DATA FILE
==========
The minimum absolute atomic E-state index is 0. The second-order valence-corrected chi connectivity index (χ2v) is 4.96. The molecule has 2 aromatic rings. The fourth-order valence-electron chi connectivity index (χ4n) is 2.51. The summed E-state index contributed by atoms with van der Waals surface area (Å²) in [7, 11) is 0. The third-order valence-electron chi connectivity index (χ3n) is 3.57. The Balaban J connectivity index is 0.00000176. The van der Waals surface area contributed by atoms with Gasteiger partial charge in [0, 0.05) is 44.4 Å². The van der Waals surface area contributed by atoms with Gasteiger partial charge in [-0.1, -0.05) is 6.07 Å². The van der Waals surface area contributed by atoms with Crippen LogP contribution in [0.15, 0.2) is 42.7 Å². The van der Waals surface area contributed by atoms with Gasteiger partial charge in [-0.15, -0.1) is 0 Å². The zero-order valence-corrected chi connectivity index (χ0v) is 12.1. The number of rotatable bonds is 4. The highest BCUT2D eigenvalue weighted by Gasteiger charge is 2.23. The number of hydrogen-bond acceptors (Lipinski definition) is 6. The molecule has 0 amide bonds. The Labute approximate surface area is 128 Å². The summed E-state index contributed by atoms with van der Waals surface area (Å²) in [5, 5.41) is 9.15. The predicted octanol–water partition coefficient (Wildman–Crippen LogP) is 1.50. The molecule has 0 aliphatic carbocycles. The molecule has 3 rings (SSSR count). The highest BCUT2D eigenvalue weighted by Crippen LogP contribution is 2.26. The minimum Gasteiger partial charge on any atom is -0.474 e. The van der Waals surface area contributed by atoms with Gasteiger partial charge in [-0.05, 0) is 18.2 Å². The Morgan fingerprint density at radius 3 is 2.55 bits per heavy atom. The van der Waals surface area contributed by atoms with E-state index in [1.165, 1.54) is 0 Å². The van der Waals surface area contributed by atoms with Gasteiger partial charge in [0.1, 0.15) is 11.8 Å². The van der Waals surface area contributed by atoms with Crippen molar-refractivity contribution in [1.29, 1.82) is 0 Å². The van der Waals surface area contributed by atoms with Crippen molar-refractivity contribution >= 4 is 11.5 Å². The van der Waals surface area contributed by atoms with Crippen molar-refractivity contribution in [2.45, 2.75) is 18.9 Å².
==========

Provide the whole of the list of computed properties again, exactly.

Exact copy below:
The minimum absolute atomic E-state index is 0. The second-order valence-corrected chi connectivity index (χ2v) is 4.96. The molecule has 2 aromatic rings. The fourth-order valence-electron chi connectivity index (χ4n) is 2.51. The summed E-state index contributed by atoms with van der Waals surface area (Å²) in [7, 11) is 0. The third-order valence-electron chi connectivity index (χ3n) is 3.57. The Balaban J connectivity index is 0.00000176. The van der Waals surface area contributed by atoms with Gasteiger partial charge in [0, 0.05) is 44.4 Å². The van der Waals surface area contributed by atoms with Gasteiger partial charge in [-0.1, -0.05) is 6.07 Å². The van der Waals surface area contributed by atoms with Crippen LogP contribution in [0.15, 0.2) is 42.7 Å². The van der Waals surface area contributed by atoms with Gasteiger partial charge in [-0.15, -0.1) is 0 Å². The zero-order valence-corrected chi connectivity index (χ0v) is 12.1. The number of rotatable bonds is 4. The highest BCUT2D eigenvalue weighted by Gasteiger charge is 2.23. The number of hydrogen-bond acceptors (Lipinski definition) is 6. The molecule has 0 amide bonds. The Labute approximate surface area is 128 Å². The summed E-state index contributed by atoms with van der Waals surface area (Å²) in [5, 5.41) is 9.15. The predicted octanol–water partition coefficient (Wildman–Crippen LogP) is 1.50. The molecule has 0 aliphatic carbocycles. The molecule has 3 rings (SSSR count). The highest BCUT2D eigenvalue weighted by Crippen LogP contribution is 2.26. The minimum Gasteiger partial charge on any atom is -0.474 e. The van der Waals surface area contributed by atoms with Gasteiger partial charge in [-0.05, 0) is 18.2 Å². The Morgan fingerprint density at radius 3 is 2.55 bits per heavy atom. The van der Waals surface area contributed by atoms with E-state index in [1.165, 1.54) is 0 Å². The van der Waals surface area contributed by atoms with Gasteiger partial charge in [0.1, 0.15) is 11.8 Å². The van der Waals surface area contributed by atoms with Crippen molar-refractivity contribution in [1.29, 1.82) is 0 Å². The van der Waals surface area contributed by atoms with Crippen molar-refractivity contribution >= 4 is 11.5 Å². The van der Waals surface area contributed by atoms with Crippen molar-refractivity contribution in [2.45, 2.75) is 18.9 Å².